After Dan Forester (Pratt) is drafted into the Tomorrow War, he’s faced with a choice. Either go to his absentee father, James (Simmons), in the hopes that the ne’er-do-well electrical-engineer-cum-survivalist can detach the device from his arm that will send Dan hurtling through space-time, or say goodbye to his family and do his seven-day tour.
Seven days? That doesn’t seem so bad, right? Well, the casualty rate on these deployments nears 70 percent, so, yeah, kind of bad. Not too pleasant. And those who come back from doing battle with the White Spikes are often bereft of limbs, left little more than gibbering idiots unable to deal with the world. The recruits aren’t aided much by their training, which is to say, they don’t receive any. (Forester, fortunately, comes well equipped as a veteran who doesn’t need another round of basic.)
Indeed, they don’t even get uniforms: They just go off to battle wearing what they wore to the recruitment center. T-shirt and jeans or suit and half-done tie or tracksuit, it doesn’t matter. The costuming choice here is intriguing, giving the band of civilians with automatic weapons a truly ragtag feel, as if they’re the remnants of a post-apocalyptic band trying to make a go of it.
This is, of course, a big-budget action movie, and I’d be remiss if I didn’t mention that it’s a shame we’ll only get to see this on our couches and our TVs. Yes, there’s something to be said for convenience. But there’s also something to be said for seeing a blockbuster, battle-oriented action movie on an enormous screen with ear-punishing speakers. I would’ve liked to have felt the bombing runs on Miami in addition to having seen them. When Romeo Command (Yvonne Strahovski) and Forester are scrambling to survive a massive assault by the White Spikes on their ocean-based military outpost, it would’ve been nice for the beasties to look a bit bigger than a colony of ants.
There are two ideas at the heart of this picture. The first is a not terribly subtle metaphor for climate change that will undoubtedly rankle many conservative viewers, though it’s just the latest in a long line: from Soylent Green to the Mad Max movies to The Day After Tomorrow, eco-apocalypse is always just around the corner. To be honest, I was mostly amused to see a movie where the evils created by global warming are solved with shotguns and poison darts while the U.N. is explicitly denounced as a useless bureaucracy that would fiddle as the world burned, forcing private actors to eschew government aid to better the planet. But that’s just me.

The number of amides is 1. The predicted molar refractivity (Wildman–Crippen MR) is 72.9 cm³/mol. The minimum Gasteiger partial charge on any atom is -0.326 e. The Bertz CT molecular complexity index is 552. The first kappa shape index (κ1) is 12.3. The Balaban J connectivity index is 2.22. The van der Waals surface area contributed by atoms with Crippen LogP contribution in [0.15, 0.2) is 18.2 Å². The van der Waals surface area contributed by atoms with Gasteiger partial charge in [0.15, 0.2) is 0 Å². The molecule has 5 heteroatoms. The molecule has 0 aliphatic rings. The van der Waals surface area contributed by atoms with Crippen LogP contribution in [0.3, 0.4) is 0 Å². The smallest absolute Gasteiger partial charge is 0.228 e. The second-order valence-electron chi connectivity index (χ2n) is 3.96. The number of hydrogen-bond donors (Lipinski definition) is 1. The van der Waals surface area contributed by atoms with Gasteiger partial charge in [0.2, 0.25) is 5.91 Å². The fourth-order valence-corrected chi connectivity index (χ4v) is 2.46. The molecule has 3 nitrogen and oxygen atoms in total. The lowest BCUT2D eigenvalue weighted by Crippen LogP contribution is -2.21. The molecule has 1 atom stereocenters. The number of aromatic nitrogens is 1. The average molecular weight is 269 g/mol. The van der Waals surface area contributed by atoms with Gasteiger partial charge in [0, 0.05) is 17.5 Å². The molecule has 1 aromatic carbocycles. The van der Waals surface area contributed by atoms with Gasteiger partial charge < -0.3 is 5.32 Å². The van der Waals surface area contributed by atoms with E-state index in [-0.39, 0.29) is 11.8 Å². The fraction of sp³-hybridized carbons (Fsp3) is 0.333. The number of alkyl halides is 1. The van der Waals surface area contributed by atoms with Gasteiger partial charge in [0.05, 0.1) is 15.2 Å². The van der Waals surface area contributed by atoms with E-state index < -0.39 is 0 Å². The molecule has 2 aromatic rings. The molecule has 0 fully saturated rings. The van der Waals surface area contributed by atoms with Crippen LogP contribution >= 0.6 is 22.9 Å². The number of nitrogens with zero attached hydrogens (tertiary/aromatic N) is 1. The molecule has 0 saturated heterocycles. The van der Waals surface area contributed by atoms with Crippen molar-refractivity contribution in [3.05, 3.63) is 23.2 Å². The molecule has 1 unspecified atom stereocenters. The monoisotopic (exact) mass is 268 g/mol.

And the second, as I mentioned, is about the debts father owe their children, a theme that wraps neatly into the first. Yes, the world we leave our children is important. But so is the time we spend with them, the way we shape them, the effort we make to better their lives. The Tomorrow War is, at heart, a movie about time and what we do with it. Fathers must learn to spend it well.
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Assigned Viewing: ‘Salvador’ (HBO Max)
I’m assigning this because it’s leaving HBO Max at the end of the month and it’s not readily available on Blu-ray in the United States. Oliver Stone released two movies in 1986. One was Platoon, and that Vietnam-era semi-autobiographical film wound up winning a bunch of Oscars. It’s fine.
The other, which is great, was Salvador, which stars James Woods as an American photojournalist uncovering atrocities in the Latin American nation that are taking place with the tacit approval of the American government. This is a slightly more restrained Oliver Stone than the guy who would go on to make JFK and Natural Born Killers, both in terms of style (in particular, the editing) and content. While it is absolutely a howl of outrage of the sort Stone is best known for, it also closes with an admirably dyspeptic look at the very guerillas the film has nominally been championing. Revolutions can be ugly things,* and we shouldn’t close our eyes to atrocities simply because we like those committing them.
*Excluding the American Revolution, of course. George Washington bathing in the blood of America’s oppressors was pure as the driven snow, so you can enjoy your burgers this weekend in peace. Happy Independence Day!